http://www.kci1.com/products/pulmonary/rotoprone/index.asp

Hope this helps. Keep us updated.

~L (Registered Respiratory Therapist)
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Avatar_f_tn
Wow - what a good thing to know about. What I know about respiratory therapy can be put on the head of a pin. There are many "teams" that work on patients in hospitals. This is a good thing to know about ahead of time in case anyone I know would end up hospitalized with pneumonia. I have no idea whether our place (a level 1 trauma center affiliated with two medical schools) is using this or not.

I do have a respiratory contact and I will email her to see if this is being done in our area. She works at our competitor hospital in the area but has been in respiratory for over 25 years.

Thanks so much for this information.
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Avatar_f_tn
We are also a level one trauma center, so I hope you will have access to it. It is truly an amazing bed. You see a difference almost immediately when proned. Their PO2 usually increases from the 40-50's to 70's or a little higher, and you can begin to wean their FiO2. It is my hope that every pt has the option to use this bed when they have exhuasted all other avenues when battling ARDS, or at least be transferred to a level one trauma center that does it. If you need more references, let me know. I will monitor this thread for a few days. We only began using the "Rotoprone" bed at our hospital within the last 8 months. We are collecting data for this clinical trial and so far it has been good. Pt's now have a chance when before they didn't. Tell your respiratory contact not to be discouraged because it took us a long time to open this trial at our facility, but it works!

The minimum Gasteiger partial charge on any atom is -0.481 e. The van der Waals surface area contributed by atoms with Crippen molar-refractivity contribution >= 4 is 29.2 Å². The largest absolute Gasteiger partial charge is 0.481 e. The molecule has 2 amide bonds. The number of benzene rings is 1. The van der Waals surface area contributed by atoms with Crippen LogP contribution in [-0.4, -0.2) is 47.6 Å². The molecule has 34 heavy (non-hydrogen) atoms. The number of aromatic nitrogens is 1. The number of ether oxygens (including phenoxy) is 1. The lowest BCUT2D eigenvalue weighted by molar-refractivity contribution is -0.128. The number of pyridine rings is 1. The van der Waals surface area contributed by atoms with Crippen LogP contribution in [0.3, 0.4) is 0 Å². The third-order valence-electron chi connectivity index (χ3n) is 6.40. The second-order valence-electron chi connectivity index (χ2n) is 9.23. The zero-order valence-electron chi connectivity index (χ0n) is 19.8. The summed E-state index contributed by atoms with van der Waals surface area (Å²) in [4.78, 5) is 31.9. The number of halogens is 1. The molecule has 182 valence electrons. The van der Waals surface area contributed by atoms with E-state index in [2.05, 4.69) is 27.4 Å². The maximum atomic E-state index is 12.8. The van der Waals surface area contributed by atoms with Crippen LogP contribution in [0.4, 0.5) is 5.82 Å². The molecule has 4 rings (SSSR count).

~L  RRT
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Avatar_n_tn
Thank you all very much for your time....... my friend did not survive. The doctors here did flip him over on to his stomach several times. The malaria led to infection in his blood which caused ARDS....... there was fluid(pus) in his lungs which was filling up faster than they could clear it. The pneumonia along with being on the respirator made his lungs stiff and unable to produce oxygen. The fluid in turn did not let enough oxygenated blood reach his heart which thereby led to a cardiac arrest..... they revived him twice but the third cardiac arrest took him away. If i have any further queries i will write in. Thank you very much
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Avatar_f_tn
I am very very sorry for your loss. Pneumonia such as your friend had is very difficult to recover from. My sincere condolences to you and your friend's family.